I went to bed last night after driving home in a slick mess but woke up this morning to a beautiful ice forest. I knew what I had to do. I set the kettle on the stove for tea, told Pat to find some batteries for the camera, and fished around in the refrigerator for a soft apple. While the water was boiling for tea, I heard a hollow splitting sound and quietly thanked myself for parking the car far up the driveway. The large pitch pine that had been leaning since the blustery winds a few days ago finally fell under the weight of the ice. I watched it tumble down from the kitchen and heard the ice cover needles go crunch against the driveway.
After I made some tea I put more water on the stove for "goat soup" and popped chunks of cut up apple in the microwave with some dry oatmeal to warm up. I filled a bucket up with the steaming warm water and trudged down to the back yard with that and the warm apples and oats. Goat was very happy to have some apples and "goat soup."
In years past when we've had ice, some of the bamboo would lean down and touch the ground. I was stunned to see that almost all the bamboo was touching the ground. The electric fence was rendered pretty much useless with the bamboo leaning on it. Legend didn't seem in any hurry to leave his nice house with steamy "goat soup" and oats.
In fact, he seemed amused that one of his favorite delicacies was within easy reach. The only problem was that now it was a frozen vegetable.
I wanted to assess how bad the leaning was because sometimes the bamboo doesn't stand back up again after been weighed down. I don't think we'll lose all of our bamboo but I'm guessing a good portion of it will suffer. Bamboo is one of the "three friends of winter" so it will take a beating but will recover. The only reason I worry is that for the bamboo to sprout this spring it will rely on the sugars stored in the older canes from the previous year. Damaged and removed canes from last year = not as much bamboo in the spring. We'll see.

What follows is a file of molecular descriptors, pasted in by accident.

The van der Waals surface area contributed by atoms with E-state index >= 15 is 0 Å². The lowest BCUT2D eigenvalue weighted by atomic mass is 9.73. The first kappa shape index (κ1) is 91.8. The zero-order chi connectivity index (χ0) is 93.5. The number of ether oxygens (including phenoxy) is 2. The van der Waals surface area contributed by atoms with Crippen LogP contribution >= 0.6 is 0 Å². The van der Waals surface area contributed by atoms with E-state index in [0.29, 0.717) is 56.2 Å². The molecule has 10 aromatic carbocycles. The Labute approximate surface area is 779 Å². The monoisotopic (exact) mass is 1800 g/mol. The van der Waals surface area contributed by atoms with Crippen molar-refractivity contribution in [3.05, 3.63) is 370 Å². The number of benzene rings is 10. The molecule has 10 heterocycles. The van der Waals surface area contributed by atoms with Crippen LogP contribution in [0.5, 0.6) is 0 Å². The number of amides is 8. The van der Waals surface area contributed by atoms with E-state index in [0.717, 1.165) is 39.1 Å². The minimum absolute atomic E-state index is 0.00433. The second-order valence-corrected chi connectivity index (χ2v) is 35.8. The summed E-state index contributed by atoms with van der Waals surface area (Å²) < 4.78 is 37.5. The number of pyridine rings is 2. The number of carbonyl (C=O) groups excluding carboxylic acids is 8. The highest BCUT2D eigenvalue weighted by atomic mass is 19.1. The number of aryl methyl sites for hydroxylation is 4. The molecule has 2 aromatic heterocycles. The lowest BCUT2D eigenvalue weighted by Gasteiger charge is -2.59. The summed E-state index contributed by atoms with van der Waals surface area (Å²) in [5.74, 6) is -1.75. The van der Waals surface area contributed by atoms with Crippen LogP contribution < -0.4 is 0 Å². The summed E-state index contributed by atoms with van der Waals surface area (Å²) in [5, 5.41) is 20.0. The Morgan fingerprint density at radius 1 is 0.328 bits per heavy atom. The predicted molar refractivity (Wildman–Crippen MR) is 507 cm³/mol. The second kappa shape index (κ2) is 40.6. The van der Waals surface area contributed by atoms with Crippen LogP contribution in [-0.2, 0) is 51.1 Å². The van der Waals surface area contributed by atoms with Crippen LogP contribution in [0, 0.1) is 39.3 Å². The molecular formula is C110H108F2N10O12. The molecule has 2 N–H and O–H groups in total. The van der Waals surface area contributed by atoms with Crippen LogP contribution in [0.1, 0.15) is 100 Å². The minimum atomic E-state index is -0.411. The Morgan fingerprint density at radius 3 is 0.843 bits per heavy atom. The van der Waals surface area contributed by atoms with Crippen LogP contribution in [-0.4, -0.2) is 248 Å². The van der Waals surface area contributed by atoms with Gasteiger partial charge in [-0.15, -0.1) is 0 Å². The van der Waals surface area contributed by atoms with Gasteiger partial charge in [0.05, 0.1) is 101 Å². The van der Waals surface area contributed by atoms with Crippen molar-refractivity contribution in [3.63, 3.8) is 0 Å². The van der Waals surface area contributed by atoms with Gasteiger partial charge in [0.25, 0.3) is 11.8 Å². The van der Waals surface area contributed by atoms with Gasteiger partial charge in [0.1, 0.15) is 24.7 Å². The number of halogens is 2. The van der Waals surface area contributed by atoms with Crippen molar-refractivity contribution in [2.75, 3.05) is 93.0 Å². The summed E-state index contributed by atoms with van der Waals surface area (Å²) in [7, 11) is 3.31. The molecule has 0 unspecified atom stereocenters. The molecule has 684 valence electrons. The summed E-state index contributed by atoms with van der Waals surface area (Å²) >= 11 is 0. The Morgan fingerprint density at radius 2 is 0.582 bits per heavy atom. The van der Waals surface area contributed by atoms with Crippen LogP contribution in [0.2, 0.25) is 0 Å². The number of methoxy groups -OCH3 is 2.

On a more pensive note, seeing my bamboo green and limber in the ice is an omen. It reminds me that even if conditions around me may not be sympathetic to my ideal, if I remain flexible enough to continue traversing to my goal, sooner or later I will get there and even live to see another day. If not, I might suffer the fate of the broken pitch pine that now lays in my driveway.
Legend says, "Yeah, okay crack head lady. I'm going to munch the leaves now." He nibbled some of the icy bamboo before heading back for more "goat soup" instead.
One of the first things I noticed when I stepped outside was the lack of traffic noise. Even though we are out in the country, there is usually some kind of noise pollution. If you can't hear the traffic from 64, you hear the neighbor's tractor. If you don't hear the neighbor's tractor, it's the other neighbor's lawn mower. If it's not the other neighbor's lawn mower, it's the other neighbor's four wheeler. Don't get me wrong. I don't blow a head gasket over these things but I do get excited when all you can hear outside is the "click, click" of ice falling and the chirp and flitter of birds.
I noticed a dead log under the overhang of bamboo and how it made an inviting little grotto. I decided to crawl in and take my camera with me.
It was nice and quiet and every once and again some ice would cascade down among the leaves as a bird would hop to and from the canes. It looked like a large green glass sculpture all around.
After a while, Legend came down to stare at me and assess whether or not I had lost my marbles. Sometimes there is nothing wrong with sitting in the quiet and enjoying it for as long as it will last.
I took tons of other pictures but that will have to wait for another post. Going to go enjoy the day now!